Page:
July 1, 2015 | Maureen Hartney
As Donna tells us to say in our cold e-mails, “Greetings from DC!” (Yes, I’ve written that in an e-mail.)
—-> What are you doing this summer? I’m in the nation’s capital this summer working for Congressman John Conyers, Jr. from Detroit, Michigan. This internship placement is the result of both the Carlucci Fellowship, offered through Sanford, and the Rosenthal Fellowship, to which I applied in the spring. The Carlucci Fellowship encourages MPP students who are interested in National Security to pursue those interests; the Rosenthal Fellowship does the same for students passionate about International Relations.
—-> Why Congress? Aren’t you the oldest Congressional intern alive?! Ask seven MPP students what they want out of their internship this summer, and you’re likely to get seven different answers. Personally, I particularly wanted the opportunity to see something I’ve never seen before. Coming from the military, I’ve never gotten the chance to spend any time around Congress – so I pushed hard for this placement in the House.
—-> What’s the internship like? The internship started out as a strange but exciting blend of work and school. I was able to research a ton of different topics (from Haiti to PTSD, veteran suicide, the refugee crises in Iraq and Syria, and appropriations—and basically any/everything else in between), but there are still some of the downtimes and lulls that you often find in government jobs.
The high point, though, was when I was tasked to work on the Defense Appropriations bill in June. I first read the bill and pointed out a few things to the staffers – their previous amendment barring man-portable air defense systems, or MANPADS, to Syria was included in the base bill—a major win. Then, they allowed me to pitch some ideas for amendments—which they surprisingly and graciously accepted—and those amendments ultimately were successful, adopted into the House-passed bill.
I know that DC is where “How a Bill Becomes a Law” is set, but someone needs to make a “How an Amendment is Made and Proposed” cartoon. There are a surprising number of offices you have to run your amendment by (they’re all groups of lawyers with excellent names like the Parliamentarians and the Legislative Council) before even checking with the Congressional Budget Office to get their take on the “outlay” (don’t ask) of your amendment moving money from one defense account to another. I also learned what an “open rule” is, and how your Congressman has to be ready to go to the floor and insert his/her amendment where applicable, as the whole bill is being read out loud. Not to mention, I learned the importance of co-sponsors and a strange in-House system of e-Dear Colleague letters (Dear Colleague, please co-sponsor my amendment on four-day work weeks…). Those are just a few of the highlights of that memo-, talking point-, e-mail-, and phone-filled period.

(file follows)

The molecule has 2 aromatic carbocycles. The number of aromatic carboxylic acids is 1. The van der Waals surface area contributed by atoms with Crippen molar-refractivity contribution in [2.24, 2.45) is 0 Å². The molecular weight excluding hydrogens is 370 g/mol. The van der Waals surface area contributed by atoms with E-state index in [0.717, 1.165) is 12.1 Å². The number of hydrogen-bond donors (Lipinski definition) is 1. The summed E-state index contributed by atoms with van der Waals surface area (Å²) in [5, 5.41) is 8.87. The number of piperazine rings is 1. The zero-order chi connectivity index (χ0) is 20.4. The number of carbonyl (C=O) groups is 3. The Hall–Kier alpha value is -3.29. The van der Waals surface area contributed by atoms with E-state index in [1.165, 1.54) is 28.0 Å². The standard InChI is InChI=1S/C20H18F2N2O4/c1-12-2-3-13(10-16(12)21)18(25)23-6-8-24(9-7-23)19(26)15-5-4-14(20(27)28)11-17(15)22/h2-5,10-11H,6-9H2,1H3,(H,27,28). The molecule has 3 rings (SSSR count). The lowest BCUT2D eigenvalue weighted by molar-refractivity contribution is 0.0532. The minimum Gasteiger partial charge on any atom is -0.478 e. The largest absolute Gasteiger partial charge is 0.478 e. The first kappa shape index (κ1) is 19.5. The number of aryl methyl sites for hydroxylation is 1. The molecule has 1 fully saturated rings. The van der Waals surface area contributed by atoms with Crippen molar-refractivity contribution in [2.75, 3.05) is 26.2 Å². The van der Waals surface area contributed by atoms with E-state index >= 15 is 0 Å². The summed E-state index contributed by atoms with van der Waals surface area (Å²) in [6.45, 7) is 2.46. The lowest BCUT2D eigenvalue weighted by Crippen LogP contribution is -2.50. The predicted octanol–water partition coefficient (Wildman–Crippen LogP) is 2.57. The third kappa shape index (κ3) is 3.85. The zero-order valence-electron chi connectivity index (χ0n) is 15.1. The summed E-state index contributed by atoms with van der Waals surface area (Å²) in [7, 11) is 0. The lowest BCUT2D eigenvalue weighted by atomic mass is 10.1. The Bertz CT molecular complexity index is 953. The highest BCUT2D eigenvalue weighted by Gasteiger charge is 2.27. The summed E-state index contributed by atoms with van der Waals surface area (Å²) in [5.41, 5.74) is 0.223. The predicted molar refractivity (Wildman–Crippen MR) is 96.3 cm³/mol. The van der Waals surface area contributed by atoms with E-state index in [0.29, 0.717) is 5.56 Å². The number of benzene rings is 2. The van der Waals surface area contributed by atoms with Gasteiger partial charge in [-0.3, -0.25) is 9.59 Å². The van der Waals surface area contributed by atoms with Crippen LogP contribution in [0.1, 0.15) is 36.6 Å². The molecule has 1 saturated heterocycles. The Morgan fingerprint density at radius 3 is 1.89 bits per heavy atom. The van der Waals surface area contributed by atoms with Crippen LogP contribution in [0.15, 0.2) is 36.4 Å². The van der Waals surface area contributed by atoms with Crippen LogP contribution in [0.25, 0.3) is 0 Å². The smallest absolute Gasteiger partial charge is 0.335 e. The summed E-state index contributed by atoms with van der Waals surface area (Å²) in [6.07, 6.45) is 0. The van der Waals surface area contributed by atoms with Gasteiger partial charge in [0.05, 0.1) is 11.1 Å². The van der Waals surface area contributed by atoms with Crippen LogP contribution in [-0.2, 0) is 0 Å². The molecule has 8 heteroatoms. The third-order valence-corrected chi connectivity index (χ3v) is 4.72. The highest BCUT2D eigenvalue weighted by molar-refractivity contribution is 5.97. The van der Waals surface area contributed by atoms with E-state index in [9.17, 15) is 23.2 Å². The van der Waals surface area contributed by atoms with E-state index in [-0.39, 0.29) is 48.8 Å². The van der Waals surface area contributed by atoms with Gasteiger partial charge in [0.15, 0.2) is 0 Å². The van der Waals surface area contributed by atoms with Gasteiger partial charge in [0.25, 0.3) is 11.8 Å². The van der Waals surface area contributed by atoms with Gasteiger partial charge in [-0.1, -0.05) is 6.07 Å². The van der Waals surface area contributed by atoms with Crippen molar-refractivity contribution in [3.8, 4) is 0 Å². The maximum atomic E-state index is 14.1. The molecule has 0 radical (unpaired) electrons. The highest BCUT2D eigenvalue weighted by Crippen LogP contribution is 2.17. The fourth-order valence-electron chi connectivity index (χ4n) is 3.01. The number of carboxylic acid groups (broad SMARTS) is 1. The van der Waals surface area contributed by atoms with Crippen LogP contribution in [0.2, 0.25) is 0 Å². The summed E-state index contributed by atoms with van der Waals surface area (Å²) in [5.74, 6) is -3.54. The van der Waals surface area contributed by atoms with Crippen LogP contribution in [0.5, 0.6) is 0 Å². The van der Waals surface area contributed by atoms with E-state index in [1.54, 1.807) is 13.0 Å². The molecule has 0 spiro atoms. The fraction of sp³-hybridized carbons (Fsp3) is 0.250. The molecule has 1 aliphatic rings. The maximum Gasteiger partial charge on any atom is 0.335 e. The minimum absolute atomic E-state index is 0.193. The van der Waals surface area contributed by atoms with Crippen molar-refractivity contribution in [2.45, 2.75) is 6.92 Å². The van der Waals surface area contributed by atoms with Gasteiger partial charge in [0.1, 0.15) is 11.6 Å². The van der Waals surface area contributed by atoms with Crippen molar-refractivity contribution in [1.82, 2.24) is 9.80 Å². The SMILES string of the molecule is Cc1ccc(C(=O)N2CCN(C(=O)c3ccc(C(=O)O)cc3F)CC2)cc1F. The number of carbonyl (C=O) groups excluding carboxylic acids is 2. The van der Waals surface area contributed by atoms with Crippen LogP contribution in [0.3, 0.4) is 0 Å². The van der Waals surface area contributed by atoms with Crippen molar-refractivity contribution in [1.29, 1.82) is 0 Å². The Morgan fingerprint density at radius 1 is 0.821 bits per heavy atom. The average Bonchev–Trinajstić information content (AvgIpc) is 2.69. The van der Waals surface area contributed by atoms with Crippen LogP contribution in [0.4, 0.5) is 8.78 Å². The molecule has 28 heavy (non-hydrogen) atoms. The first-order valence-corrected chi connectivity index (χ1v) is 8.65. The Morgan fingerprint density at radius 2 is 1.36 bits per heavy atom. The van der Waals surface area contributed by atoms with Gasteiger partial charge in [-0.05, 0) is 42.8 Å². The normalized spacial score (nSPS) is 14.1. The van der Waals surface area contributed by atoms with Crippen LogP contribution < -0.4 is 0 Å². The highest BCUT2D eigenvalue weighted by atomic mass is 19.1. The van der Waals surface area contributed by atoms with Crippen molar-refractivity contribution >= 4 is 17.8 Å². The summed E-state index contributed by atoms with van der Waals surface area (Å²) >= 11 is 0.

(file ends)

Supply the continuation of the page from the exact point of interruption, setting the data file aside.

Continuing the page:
Procedures and communication strategies aside, that 14-hour day encompasses the whole point of this internship for me. Not every moment has to be meaningful (that’s for you, Ashley)—you just have to be open to learning a few things that you’ve never been exposed to before. Nowhere else but in DC can you meet the Israeli Ambassador to the United States one day, research water security the next, turn around and write a draft bill, and then celebrate that a particular amendment was passed.
All that being said, after being around Congress for a month or so, I definitely appreciate that my experience could have been completely different had I been placed with another Congressman and another set of permanent staffers. Because the office that I’m in for the summer understands where my interests lie, they have been amazing at making sure I’m included in the national security, defense, and international relations-related topics going on in the office.
—-> Blah, blah, blah. Isn’t DC in the summer hot, crowded, and gross? Is there anything fun? Another priceless part of being in DC for the summer is being able to participate in the extracurriculars. Just in the past two weeks, I’ve pretended to be an extrovert and went to three—count them, THREE—Duke in DC events: a breakfast with Congressman Lipinksi, an American Grand Strategy networking event with Professor Feaver, and a ridiculously amazing Women’s Forum event with the Secretary of the Air Force and the Deputy Director of the National Geospatial-Intelligence Agency, among others.
Also, it helps having so many other MPP students in DC, since the brunch and happy hour scenes are excellent. I think we all highly recommend bottomless mimosas.